I agree with Biddle3; the state and local health departments should be more intuitive with IFAP regulations. After visiting WVU's agriculture farm and learning the techniques of different farming styles, I do believe that the IFAP way of farming increases health risks for people in surrounding areas of the farms. In this way of farming, like Krisberg mentions, there are thousands of animals placed into small feeding areas. The animals are given specific foods for their diets, usually genetically hindered foods to allow the growth of animals to be extensive. When the animals are in such close relations and are taking in chemicals there will be a health effect for the surrounding areas. Because the IFAP way of farming leads to headaches, nausea, mood disorder and sleep problems shouldn't the health department be involved in these farms?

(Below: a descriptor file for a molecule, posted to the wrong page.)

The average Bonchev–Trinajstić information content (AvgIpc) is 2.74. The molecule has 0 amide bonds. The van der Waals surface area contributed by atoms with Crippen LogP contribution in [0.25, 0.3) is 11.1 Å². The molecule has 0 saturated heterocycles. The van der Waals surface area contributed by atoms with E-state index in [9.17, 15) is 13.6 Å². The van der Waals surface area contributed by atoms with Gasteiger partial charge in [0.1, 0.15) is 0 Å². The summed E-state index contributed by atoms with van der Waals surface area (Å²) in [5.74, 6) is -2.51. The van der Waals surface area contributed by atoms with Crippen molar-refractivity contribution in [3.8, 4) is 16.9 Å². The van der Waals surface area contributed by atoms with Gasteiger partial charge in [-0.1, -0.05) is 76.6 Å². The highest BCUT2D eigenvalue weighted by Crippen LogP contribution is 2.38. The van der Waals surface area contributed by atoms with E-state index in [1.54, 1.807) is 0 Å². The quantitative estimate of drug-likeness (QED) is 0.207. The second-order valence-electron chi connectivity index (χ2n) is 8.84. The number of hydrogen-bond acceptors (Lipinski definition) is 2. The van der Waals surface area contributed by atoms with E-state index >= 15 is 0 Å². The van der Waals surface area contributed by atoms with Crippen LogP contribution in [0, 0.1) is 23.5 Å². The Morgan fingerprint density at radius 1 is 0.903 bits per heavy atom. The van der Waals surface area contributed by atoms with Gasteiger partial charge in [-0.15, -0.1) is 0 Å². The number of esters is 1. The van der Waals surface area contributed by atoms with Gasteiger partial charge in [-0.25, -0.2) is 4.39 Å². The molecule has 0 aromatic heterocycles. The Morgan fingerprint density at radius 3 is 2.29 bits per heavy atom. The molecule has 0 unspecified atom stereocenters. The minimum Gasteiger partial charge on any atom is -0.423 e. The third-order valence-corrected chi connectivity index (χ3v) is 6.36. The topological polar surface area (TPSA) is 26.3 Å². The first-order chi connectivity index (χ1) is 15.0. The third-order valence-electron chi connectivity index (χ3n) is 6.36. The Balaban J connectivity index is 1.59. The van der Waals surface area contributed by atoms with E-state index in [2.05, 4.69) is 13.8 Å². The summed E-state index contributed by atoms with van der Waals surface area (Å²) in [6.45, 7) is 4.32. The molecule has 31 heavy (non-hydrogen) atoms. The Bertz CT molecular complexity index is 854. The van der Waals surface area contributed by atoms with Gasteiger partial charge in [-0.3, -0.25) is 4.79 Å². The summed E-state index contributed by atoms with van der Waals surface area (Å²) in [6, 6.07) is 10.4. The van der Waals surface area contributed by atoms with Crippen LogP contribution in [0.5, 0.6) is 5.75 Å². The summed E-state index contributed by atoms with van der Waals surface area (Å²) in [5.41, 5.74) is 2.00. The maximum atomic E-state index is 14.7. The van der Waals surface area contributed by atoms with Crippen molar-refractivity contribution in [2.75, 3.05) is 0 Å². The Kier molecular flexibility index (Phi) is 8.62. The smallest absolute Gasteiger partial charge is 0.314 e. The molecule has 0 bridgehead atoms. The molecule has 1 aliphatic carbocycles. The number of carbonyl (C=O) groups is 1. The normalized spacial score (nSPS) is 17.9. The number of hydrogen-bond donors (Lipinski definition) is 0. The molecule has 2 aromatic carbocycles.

When the state and local health departments get calls of complaints they should be able to help out, not give the call to another department or not having the resources to help out. I think the Health Departments are every level, local and state should be funded by the government. This way they can have the materials that are unnecessary to help solve problems with IFAP farms.Being funded will also help with the training of local and state department workers, the proper training will allow the problems to be solved quicker.
Along with these department being funded I believe they should be more organized; they should keep tabs on every farm in their area of concern whether it is a IFAP farm or a small farm and they should be able to check the farms of safety reasons periodically.
The IFAP farms will not be going away, like Biddle3 said, the population is growing, thus more food production is needed and the fastest/cheapest way of food production is through these IFAP farms. IF the farms will be increasing we need the local and state health departments to be aware and prepared for solving the environmental health issues we may be facing.